Monday, December 12, 2011

TIES 2011

Hanging out at the 2011 TIES conference. Record crowds again, congratulations to TIES for that! Keynote speaker, Joel Rose, from the School of One initiative in New York gave a fine presentation. He discussed the large number of teachers who feel frustrated in their work. It helped explain why many teachers have a hard time adopting new technology. If they are already frustrated, adding something new (and often without any real training) just doesn't work. Tech Coordinators and others working in school technology get frustrated too. The many hats they wear on a regular basis can be daunting. I'll talk about that at a presentation this afternoon. We'll see how that goes. I think the important thing is to remember that everyone who works in educstion is part of a team and everything we do needs to be about the kids.

Friday, December 2, 2011

A Video Worth Watching

I'm back again... I was introduced to this video and the website that the presenter operates by ECMECC's technology integration specialist, Jon Larson.

Adam Bellow is a former teacher turned educational technologist from New York. This video was presented at a conference in August 2011 and is very, very thought provoking and well done. Now we just need to act on some of the things he talks about in this presentation!

If you can find 15 minutes now or later to watch it, you shouldn't be disappointed. You may not agree with everything, but at minimum, you will think! Pay particular attention to some of the things he says about professional development! Then, when you are done, share this with administrators, curriculum directors, professional development coordinators, technology staff, teachers and anyone else who might watch it.

His website is called Edutecher. Lots of good information there. He has a mobile app as well so you can load it on your iOS or Android device. While the video above is from YouTube, if that is blocked by your school, it is also available on the Edutecher website ( Enjoy!

Monday, January 10, 2011

Can we still interact with other human beings?

I've been thinking quite a lot about human interaction and its current state in this technology rich world. When I was matriculating at the University of MN doing graduate work, I studied computer-human interaction and I've spent the better part of my adult life working with people and computers (and often both at the same time).

Today, I see people (sometimes myself included) walking around with their heads down and thumbs rapidly moving across virtual keyboards on tiny computers. How we don't have more sidewalk crashes and injuries, I'll never know. We certainly know about the risks of doing this while driving. Additionally, when I am out to eat, I am amazed at how many people I see with their faces in their smartphones when they are sitting across from or with other people. Have we lost the ability to interact face-to-face with other human beings? I hope not!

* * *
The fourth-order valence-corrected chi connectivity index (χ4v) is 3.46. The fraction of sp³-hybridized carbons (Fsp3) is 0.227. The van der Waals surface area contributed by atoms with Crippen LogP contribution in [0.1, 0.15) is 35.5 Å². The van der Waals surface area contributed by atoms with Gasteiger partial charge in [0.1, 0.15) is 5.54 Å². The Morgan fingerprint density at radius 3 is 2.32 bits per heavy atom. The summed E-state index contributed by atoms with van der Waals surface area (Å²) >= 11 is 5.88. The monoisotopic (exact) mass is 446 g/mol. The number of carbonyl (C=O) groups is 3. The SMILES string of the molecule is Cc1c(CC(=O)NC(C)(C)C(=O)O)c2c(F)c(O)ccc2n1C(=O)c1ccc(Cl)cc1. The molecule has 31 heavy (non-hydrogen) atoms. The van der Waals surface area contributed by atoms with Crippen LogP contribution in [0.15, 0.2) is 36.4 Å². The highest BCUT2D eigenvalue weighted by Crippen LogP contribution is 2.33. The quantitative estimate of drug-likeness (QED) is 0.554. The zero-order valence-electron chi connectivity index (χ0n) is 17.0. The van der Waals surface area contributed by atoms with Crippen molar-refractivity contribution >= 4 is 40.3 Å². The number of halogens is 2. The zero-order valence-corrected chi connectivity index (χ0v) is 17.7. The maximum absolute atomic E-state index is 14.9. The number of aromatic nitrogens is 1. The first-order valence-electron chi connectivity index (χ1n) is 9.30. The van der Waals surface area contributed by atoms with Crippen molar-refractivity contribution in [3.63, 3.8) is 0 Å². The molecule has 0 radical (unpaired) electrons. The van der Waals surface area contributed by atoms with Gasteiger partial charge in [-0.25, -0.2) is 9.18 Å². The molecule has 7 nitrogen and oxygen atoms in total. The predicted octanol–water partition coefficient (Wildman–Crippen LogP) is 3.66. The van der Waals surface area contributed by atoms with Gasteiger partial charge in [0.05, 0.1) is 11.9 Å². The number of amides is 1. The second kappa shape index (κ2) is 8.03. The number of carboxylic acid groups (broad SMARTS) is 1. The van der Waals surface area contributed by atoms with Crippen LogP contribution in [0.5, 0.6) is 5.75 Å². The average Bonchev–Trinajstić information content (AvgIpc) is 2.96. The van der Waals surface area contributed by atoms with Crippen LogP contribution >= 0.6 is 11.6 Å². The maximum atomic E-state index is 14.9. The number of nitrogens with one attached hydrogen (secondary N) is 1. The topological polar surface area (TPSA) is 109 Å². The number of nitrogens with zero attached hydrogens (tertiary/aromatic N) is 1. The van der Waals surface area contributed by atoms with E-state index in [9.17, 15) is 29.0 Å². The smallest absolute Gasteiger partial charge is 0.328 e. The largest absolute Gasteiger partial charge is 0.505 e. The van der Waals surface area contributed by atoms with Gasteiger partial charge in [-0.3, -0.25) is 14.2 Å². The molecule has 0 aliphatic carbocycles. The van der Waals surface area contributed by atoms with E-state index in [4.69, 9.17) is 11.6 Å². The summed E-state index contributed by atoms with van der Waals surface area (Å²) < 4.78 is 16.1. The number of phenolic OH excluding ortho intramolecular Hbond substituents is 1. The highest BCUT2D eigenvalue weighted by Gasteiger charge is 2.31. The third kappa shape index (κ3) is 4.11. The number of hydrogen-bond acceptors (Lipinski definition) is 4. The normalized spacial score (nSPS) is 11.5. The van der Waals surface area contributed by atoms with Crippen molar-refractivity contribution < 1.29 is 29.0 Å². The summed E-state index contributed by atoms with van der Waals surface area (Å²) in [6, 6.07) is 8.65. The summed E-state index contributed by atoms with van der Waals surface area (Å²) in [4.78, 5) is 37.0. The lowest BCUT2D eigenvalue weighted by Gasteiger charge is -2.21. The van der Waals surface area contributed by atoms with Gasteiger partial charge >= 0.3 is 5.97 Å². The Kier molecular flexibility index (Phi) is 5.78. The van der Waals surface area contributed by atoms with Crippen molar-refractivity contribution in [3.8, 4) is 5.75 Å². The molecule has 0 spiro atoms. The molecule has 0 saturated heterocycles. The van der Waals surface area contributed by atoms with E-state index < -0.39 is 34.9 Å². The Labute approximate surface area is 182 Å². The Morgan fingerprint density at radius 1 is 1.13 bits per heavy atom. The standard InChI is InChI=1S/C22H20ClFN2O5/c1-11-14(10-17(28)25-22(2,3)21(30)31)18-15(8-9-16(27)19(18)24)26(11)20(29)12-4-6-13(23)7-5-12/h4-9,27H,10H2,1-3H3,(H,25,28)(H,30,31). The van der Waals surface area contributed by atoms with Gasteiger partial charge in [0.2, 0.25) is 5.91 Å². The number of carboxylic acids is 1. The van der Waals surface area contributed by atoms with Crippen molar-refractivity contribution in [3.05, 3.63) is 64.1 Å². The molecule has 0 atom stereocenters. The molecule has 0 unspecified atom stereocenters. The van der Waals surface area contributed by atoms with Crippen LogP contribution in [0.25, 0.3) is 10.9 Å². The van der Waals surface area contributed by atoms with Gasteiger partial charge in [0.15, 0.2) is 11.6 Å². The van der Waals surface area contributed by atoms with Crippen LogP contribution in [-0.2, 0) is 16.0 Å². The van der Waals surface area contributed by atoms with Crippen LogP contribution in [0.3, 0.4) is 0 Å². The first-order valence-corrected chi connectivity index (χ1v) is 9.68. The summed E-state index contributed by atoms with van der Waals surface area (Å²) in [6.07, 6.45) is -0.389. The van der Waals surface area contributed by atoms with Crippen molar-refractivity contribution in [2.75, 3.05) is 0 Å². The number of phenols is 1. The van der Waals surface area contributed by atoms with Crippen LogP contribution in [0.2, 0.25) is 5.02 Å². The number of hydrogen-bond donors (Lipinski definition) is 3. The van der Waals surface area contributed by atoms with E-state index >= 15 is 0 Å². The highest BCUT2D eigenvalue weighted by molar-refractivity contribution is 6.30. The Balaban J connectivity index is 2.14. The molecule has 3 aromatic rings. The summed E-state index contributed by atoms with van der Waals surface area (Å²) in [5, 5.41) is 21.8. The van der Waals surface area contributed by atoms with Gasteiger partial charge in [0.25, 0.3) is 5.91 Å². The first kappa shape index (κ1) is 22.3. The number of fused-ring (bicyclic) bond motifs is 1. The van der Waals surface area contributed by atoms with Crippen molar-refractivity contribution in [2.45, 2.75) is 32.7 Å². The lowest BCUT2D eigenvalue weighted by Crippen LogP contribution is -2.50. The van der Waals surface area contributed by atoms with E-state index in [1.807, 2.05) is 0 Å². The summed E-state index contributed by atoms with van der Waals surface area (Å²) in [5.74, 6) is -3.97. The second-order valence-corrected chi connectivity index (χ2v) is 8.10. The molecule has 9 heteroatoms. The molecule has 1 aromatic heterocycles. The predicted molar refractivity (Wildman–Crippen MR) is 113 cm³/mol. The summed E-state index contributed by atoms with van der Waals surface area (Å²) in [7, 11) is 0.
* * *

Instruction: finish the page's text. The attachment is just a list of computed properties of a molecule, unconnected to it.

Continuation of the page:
Recently, an article from the Minneapolis StarTribune was brought to my attention that addresses this issue to some degree. The author, Nathan Eklund, discusses the need to close his mental tabs before he is able to fully interact with humans after a day spent assimilated into the technology that is now part of our everyday lives. A very interesting read if you have an extra three minutes or so!

If it takes that kind of effort to actually engage in a meaningful conversation with our friends or loved ones, I'm worried!

I did also find an interesting new product introduced this weekend at the Consumer Electronics Show in Las Vegas. You remember the boom boxes of the early 80's, right? It was the way people shared music at the time. People, most often kids, actually gathered together to listen to music and share experiences (of all kinds!!) Today, the kids walk around with earbuds stuck in their ears and sometimes share a playlist without any face-to-face interaction at all. Maybe this is OK, but it just doesn't seem right to me.

Enter TDK, a company I remember for their cassette tapes. They have released a 21st century version of the boombox that allows users to plug in an mp3 player or other USB device. I'm not sure it will catch on, but I'm glad to see someone still trying to support real human interaction.